Wednesday, April 21, 2010

Another Winner!

I dusted this one off, re-worked it, and sent it in to America's Funniest Humor Writing Contest - and it won! The judges must be desperate again. You can check it out at

Anyway - here it is, with thanks to my sister Susan for the true story about squirting lemon juice into my eyes as a kid.

Health Care Now and Then

The world of health care, which has inspired so much calm and thoughtful debate recently, will be much better off now that Americans have settled all their differences.

Oh sure, there may be a teensy weensy little argument over which government bureaucracy will decide when and how people will die, but for the most part, things are looking pretty rosy in the
health arena these days.

Things are not quite so clear in the over-the-counter medicine world however, where we have a problem with choices. Allow me to illustrate this lucid reasoning.

I recently went to the drugstore for some kid’s cold remedies. As I wandered around the pain medication aisle(s) I selected a box of Children’s Tylenol Cold, then I grabbed Tylenol Dry Cough and Runny Nose, then some Tylenol Cough, Sneezing, Whining, Sore Throat, Carbuncles and Runny Nose, and finally a bottle of Tylenol Extra Strength Mostly Phlegm.

I also got Tylenol Zits, Tylenol Smelly Pee after Eating Asparagus, and Tylenol Sweat, Boils and Tumors, just to be safe.

There were flavors too - Cherry, Bubble Gum, Grape, Peach, Pine, New Car Smell, Diesel, Napalm, and Grilled Cheese.

I could administer the medication via liquid, tablets, liquid filled tablets, capsules, round pills, coated pills, caplets, nose drops, eye drops, suppositories, skin patches, needle injections, .22 caliber rimfire cartridges, caulking gun, postal delivery, taxi-cab, Morse code or Federal Express.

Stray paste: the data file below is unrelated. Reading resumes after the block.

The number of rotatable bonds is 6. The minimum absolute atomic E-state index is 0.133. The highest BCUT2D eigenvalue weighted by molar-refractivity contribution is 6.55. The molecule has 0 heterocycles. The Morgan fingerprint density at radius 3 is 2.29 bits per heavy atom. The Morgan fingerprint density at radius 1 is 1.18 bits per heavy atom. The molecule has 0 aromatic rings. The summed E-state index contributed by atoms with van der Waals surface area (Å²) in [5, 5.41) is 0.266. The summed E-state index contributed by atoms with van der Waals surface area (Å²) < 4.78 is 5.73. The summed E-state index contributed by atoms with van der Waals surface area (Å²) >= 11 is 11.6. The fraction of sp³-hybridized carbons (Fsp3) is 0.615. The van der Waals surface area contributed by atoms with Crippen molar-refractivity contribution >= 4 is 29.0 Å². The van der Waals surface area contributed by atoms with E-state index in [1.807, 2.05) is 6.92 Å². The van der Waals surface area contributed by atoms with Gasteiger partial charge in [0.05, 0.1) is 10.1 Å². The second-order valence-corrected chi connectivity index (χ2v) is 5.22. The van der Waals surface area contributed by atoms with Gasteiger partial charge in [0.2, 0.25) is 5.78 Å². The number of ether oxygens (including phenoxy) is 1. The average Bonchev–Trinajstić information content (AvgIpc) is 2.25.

Contrast this confusing variety with the health substances we had growing up in the 60’s – Aspirin, Phenergan, and a thick red liquid we were told was Penicillin.

I have no idea what Phenergan was but we got it all the time. It may have just been rum in a medicine bottle for all we knew (hey…it was the sixties…have another brownie).

Here is how medical care used to work – it was simple:

Kid has fever so high Mom is cooking fried eggs on kid’s tummy? Aspirin.

Kid wakes up with spots everywhere and urps all over the kitchen? Phenergan.

Kid comes home covered in hideous scabs from ‘riding’ bike all day with no helmet? Nothing.
“Stop oozing all over the floor, I just waxed it!” Mom would say. “Now go wash up for supper”

Mom would reluctantly spoon penicillin into us only after our feverish, yellow eyeballs rolled up into our blotchy foreheads as we drifted into unconsciousness on our way to the hospital, and not a minute sooner because that stuff was expensive.

So you see, we didn’t have a health care in the world back then. Medicine was simple, yet effective. Everyone died by age 40 of course, but I’d like to ignore that point right now.

The nice thing about medicine is the human body is very resilient. You can do almost anything to it and it will usually recover, amputations excepted.

For example, my sister and her evil companion once squirted lemon juice into my eyes during a rousing game of “Let’s Torture the Little Brother We Promise It Won’t Hurt, Honest!”

Medical authorities today claim my poor eyesight is a result of astigma-something and not ‘Shrivelling of the eyeballs as caused by lemon juice infusion at age 5.’

The fact my spectacles today are as thick as a glass coffee table bears no relation whatsoever to this small act of sibling playfulness I am sure.

I forget what I was talking about.

Ah yes – health care.

In closing, here is a parting medical gift:

When a Spiderman Band-Aid does not staunch the flow of spurting arterial blood from
somewhere, remember what the guys from the TV show “Emergency!” used to do, and start an IV of Ringers Lactate.

I have no idea what that is but it usually worked, and the handsome Doctor at the hospital
always called for it.

If that doesn’t work, then I suggest a dose of Phenergan and transport immediately.

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